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Who We Are

by Cree Paul 5 months ago in humanity

How My Name Has Shaped Me

Pictured left to right: My older sister, Tannika, Grandpa Lloyd, and me. Summer of 2000 in Augusta, Montana.

The Part Where I Was Taught to Be Proud of Where I Come From

My mom imagined my grandfather was asking me, “What’s your name,” for the hundredth time with a grin on his face.

She was sure of this because she would hear me sweetly say, “Cwee,” as I held the phone up to my ear. I was just learning to talk and couldn’t pronounce the “r” in ‘Cree’ just yet.

Long distance phone calls from my mom to my grandpa were something of a weekly ritual. And when my sister and I got a bit older, Mom started taking us on road trips to visit him at his home in Augusta, Montana. I remember Grandpa telling us stories about the Chippewa Cree, about our tribe. He spoke to us about how our people were slaughtered, brutalized, and stripped of their culture and traditions. Everything they knew, everything that made them who they were, was stolen from them. Generalized and sugar coated versions of these stories became a few paragraphs in history books just to be buried and forgotten in the end. But Lloyd Paul brought the true stories of our people to life.

My Grandpa Lloyd passed away when I was nine years old. I grew to really miss the visits to Montana and those weekly phone calls that reminded me of what my darling name meant to him. I grew to really miss my grandpa entirely.

The Part Where I Wanted to Change My Identity

The year that followed my grandpa’s death, I was enrolled in a new school, in a new town, in an entirely new state. Whether it was a music teacher or an art teacher or a gym teacher, all of the elective instructors struggled with my unique name in some form or another during my first week there. This was unexpected, seeing as though everyone I had come across in the four schools I attended previously said my name just fine.

Beaver Valley Elementary was a different story. I remember one teacher was hesitant to say my name, almost afraid to even try. “Cray,” she called out as if it were a question. The kids in my class snickered, and I sank in my chair, wishing I could just disappear somehow. I corrected her pronunciation, but when she continued to struggle to properly say it, I told the thirty-something-year-old, “It rhymes with ‘free’,” to simplify even more. There were other teachers who mistakenly assumed my last name was somehow mixed up with my first name at registration, and they called out “Paul” during roll call instead. So naturally, kids ate this stuff up and began to call me Paul on a regular basis.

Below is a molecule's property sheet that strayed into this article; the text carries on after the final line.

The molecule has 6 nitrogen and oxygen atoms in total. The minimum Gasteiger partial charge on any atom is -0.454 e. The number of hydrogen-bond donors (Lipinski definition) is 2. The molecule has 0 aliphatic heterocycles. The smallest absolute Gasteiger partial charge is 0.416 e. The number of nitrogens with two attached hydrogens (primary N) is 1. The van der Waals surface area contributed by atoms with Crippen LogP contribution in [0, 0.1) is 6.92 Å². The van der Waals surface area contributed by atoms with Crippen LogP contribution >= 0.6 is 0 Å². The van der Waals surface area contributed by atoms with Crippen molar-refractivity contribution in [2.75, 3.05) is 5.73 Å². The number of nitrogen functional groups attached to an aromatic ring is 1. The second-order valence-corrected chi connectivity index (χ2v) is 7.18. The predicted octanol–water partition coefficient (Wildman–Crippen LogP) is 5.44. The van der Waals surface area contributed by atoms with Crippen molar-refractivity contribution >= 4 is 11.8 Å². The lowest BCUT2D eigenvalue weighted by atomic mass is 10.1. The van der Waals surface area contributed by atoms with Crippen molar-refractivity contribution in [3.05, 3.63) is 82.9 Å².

I can say from personal experience kids can be cruel. The name calling evolved when some classmates discovered my first name combined with the first initial of my last name spelt the word “creep.” So it was out with the old and in the with new. Calling me Paul was no more, and to my dismay, calling me Creep was all the rage. And in addition to that, kids would walk up to me on the playground to ask, “What kind of name is Cree,” as though they were repulsed by it.

Kids laughing at the mis-pronunciation of my name was one thing, but my peers tainting it with an ugly word weighed on me for weeks and weeks. I recall bringing this up to my mom one evening after school. She was standing at the stove, concentrating on stirring the dinner she was preparing for us.

“Mom?” I looked up at her.

“Yes, baby?” She didn’t break her gaze from the pot on the stove.

“Mom, kids at school keep making fun of my name. So I was wondering,” I hesitated, unsure of what she would think, “I was wondering if I could go by one of my middle names from now on? Is it okay if I ask to be called Renee?”

My mom’s response was, to my surprise, nonchalant. “Sure, I don’t care what you choose to be called at school. As long as you like it, I’m fine with it.”

I was so relieved. “Ok! So my name is Renee from now on.”

“Um, no.” My mom’s focus was now drawn to me.

The joy drained from my face. “What? You said-“

My mom stopped me, “No. I said, ‘I don’t care what you want to be called at school.’ But I’m calling you the name I gave you. In this house, you are Cree.”

I was frustrated with her. “But, why?”

“Because I named you Cree for a reason.”

The Part Where I Was Reminded to Stand Tall

Later that night, I contemplated my mother’s words. I thought about her telling me that she had always known what my name would be. I thought of those phone calls with Grandpa Lloyd and the stories he told. I thought about how important it was to him that the world recognize that Native Americans exist, that we are still here. And with that, I knew my mom was right. I refused to allow white children shame me into thinking I had to have a name like them to be respected; the same way the white man made my great grandparents feel they had to assimilate to white culture to be accepted.

The teasing never stopped—not until after my middle school years, at least. But my resentment towards my mother’s choice in naming me went away. I never entertained the idea of being called something different ever again. I love my name. Even more so, I adore the story of how it came to be mine. I catch myself thinking, How beautiful is it that I was named after my people? A group of people who built themselves up from ruins, after being treated like they were unworthy of existing at all.

My name is Cree Paul. It comes from a young woman’s lips who sought to make her Native American father proud. It means respect and honor, a single mother’s dream and ambition to instill strength within her youngest daughter, a precious nod to who we are.

Cree Paul
Cree Paul
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